Approximately 55% of Wallenborn’s sales revenue is air cargo RFS. Other important revenue streams are from specialised services including security transport for various vulnerable products, temperature-controlled
transport and outsized transport. Demand for the first two was much higher in the past year while demand for the latter was lower due to fewer new aircraft deliveries and a reduction in MRO activities. Wallenborn said: “Our expertise in these specialities has benefited our RFS customers and supported them as they’ve developed premium products. It also helped us to improve geographical balances within our network and buffered us against volatility in the airfreight sector.”
Since the turn of the century, Wallenborn has become very expansionist. Wallenborn said: “We anticipated that the RFS market would change in a number of ways, that airlines and forwarders would use it more to promote and extend their services and that data integration would become essential. We decided to develop harmonised solutions on a large scale such as extensive pan-European networks, common digitisation platforms, local and personalised customer care and premium products. “We’re fortunate that our key accounts are also ambitious and focused on growth and improvement. In fact most are amongst the global top 20 cargo airlines and have grown at very impressive rates. They expect us to provide an extensive and flexible network that meets the highest quality and security standards and this is why we accelerated our growth strategy.” All Wallenborn-owned trucks that drive internationally are compliant with the European Union’s tough Euro-6 emissions standards. Has this deterred the company from investigating the possibilities from electric vehicles? “We already tested electric vehicles (EV) over shorter distances and will be testing alternative fuels over longer distances this year. Our typical trip distance is approximately 400 kms and we will enthusiastically embrace EVs that are capable of meeting that challenge. In the meantime, we invest heavily in green technology, training and monitoring to minimise our environmental impact and the solar array at our HQ – the largest of its kind in Luxembourg – generates 1,000 MWh per year,” said Wallenborn. This has been a collaborative effort and clients understand the current technological
If there had not been a pandemic, Wallenborn says the 100th anniversary milestone would have been appropriately marked. “We planned to throw a big party for our customers and partners but now is not the time to celebrate,” said Wallenborn ruefully. “In 2019, the countries where we grew most were Belgium and Netherlands due to growth at freighter hubs such as AMS, BRU, LGG, MST and OST and countries that are normally highly dependent on passenger flights including Denmark, France, Italy, Sweden and the UK.” During COVID-19, there have been many changes and “our business continuity and recovery management systems have been continually tested and adapted,” said Wallenborn. “We have been using cloud apps for more than 12 years so home-working was not a technical challenge but we have chosen to keep all of our branches open. One of the biggest operational challenges has been to keep our drivers safe. "Whilst truck drivers have so far been exempt from most restrictions on movement between European countries, the volumes of administration required to ensure they have the necessary authorisation to cross borders has been immense. “Negative COVID-19 tests are also mandatory to cross some borders especially from the UK. This was especially challenging in December when trucks could not enter France from the UK for several days. We’ve also invested in extra sanitary equipment and all trucks are deep-cleaned between shifts. “Another operational challenge has severe delays that have built up at some major hubs such as those we’re currently experiencing at AMS and FRA. Aviation has been unevenly affected by the effects of COVID-19. "Cargo volumes at some airports have been low for more than a year now whilst other airports have been swamped at times,” said Wallenborn.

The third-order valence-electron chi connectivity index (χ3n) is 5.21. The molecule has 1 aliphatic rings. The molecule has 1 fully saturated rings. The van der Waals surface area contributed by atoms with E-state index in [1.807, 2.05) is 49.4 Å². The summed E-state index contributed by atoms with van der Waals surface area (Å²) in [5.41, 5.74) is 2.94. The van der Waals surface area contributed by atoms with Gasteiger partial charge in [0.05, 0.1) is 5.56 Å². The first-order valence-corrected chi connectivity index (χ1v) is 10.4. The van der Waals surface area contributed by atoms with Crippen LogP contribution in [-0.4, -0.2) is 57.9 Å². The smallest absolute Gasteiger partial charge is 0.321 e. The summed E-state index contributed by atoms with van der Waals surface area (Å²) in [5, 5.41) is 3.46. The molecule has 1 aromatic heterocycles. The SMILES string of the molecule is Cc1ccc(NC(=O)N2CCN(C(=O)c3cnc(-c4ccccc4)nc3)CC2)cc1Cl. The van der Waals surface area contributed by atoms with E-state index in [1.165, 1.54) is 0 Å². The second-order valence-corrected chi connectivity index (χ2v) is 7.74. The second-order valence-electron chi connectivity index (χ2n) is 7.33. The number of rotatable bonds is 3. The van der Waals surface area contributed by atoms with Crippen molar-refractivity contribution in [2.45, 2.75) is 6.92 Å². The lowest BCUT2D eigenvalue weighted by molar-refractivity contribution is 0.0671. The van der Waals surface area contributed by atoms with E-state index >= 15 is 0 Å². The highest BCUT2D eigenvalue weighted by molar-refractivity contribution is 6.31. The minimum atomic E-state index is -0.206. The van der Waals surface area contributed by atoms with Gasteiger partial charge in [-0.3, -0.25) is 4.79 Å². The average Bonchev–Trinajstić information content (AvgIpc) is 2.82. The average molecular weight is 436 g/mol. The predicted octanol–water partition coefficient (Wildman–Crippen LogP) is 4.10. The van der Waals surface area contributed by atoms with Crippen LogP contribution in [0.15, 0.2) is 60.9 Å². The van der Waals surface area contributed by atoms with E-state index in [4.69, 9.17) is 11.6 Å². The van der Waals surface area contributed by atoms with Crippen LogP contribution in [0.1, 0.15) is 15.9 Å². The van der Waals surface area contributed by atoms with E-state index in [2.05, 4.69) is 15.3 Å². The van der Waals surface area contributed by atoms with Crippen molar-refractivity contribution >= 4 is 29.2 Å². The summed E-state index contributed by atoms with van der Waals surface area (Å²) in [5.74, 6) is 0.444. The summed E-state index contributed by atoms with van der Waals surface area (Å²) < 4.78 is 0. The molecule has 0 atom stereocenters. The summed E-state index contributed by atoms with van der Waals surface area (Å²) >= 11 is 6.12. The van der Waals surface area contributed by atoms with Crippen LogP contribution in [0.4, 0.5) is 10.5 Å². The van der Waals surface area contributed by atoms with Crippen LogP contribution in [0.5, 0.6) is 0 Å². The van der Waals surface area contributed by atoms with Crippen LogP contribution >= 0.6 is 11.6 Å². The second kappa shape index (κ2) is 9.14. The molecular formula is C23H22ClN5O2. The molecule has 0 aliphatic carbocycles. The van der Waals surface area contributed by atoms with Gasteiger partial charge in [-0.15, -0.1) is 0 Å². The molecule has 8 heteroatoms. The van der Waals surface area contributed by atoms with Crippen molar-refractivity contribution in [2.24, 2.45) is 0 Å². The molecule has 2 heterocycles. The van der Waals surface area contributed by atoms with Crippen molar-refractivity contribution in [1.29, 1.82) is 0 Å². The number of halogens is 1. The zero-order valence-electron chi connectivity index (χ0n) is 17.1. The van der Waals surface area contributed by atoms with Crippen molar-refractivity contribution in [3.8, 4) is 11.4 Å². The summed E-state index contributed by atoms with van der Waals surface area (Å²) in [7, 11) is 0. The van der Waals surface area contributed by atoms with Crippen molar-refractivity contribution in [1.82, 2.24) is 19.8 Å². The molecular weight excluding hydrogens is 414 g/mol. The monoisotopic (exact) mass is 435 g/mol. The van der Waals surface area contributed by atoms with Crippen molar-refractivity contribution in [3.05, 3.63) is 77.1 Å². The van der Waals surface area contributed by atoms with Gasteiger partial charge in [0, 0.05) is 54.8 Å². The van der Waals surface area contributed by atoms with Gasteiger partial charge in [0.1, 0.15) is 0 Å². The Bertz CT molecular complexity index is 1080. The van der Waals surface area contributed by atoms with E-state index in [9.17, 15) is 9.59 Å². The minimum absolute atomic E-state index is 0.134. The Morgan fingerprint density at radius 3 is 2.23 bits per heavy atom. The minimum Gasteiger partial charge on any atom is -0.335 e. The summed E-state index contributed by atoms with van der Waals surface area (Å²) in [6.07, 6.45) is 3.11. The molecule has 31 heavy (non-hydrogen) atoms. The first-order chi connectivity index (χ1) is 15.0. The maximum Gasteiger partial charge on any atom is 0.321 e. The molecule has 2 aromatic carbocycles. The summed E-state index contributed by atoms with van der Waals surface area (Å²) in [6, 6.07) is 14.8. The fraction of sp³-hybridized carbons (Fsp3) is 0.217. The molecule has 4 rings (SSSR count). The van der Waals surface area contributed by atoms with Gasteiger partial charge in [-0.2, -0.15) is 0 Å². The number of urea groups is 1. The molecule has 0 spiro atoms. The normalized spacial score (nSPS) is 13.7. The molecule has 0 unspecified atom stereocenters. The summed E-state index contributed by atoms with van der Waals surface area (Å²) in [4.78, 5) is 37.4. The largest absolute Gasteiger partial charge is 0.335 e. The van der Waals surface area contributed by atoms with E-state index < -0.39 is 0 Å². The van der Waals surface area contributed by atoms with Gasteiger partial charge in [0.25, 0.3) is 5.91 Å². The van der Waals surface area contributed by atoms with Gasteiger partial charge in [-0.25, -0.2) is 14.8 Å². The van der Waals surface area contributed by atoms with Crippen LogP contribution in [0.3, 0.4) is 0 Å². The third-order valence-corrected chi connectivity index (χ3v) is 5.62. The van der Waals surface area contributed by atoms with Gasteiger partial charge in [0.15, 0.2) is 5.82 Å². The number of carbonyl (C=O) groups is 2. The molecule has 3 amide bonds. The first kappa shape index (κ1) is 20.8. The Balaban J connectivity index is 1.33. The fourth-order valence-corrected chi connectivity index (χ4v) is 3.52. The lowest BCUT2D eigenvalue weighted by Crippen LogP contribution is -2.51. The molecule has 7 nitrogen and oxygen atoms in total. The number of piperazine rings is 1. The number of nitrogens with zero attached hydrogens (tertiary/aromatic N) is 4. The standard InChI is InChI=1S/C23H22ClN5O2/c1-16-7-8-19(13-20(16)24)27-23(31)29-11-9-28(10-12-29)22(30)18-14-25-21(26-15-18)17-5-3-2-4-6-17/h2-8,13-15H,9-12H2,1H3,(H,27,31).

04 May 2021
Air Cargo Europe 2021
limits. Moving cargo by RFS to and from mega-hubs is inherently more sustainable and is boosted by Wallenborn’s ability to offer LTL service on over 900 city pairs in Europe. However, the company has not taken a position on driverless trucks as fault-tolerant autonomous applications on the routes it operate are five to ten years away. At present, the company continues to benefit from high levels of driver retention and makes great efforts to optimise the driver experience. Wallenborn drivers take ferries to Denmark, Finland, Greece, Ireland, Norway, Sweden, the UK, Morocco and Tunisia and in total make approximately 20,000 Eurotunnel crossings in a normal year. “It’s interesting to note that most of our drivers do not follow a routine and they typically visit five to ten countries in a week. Whilst our busiest hubs are in the heart of Europe, we cover the entire continent,” said Wallenborn. “We have separate teams of drivers with specific skills and experience for example life sciences, aircraft engines or high value cars. 80% of our drivers are qualified to transport dangerous goods and 100% are trained and certified according to EU Aviation Security standards.”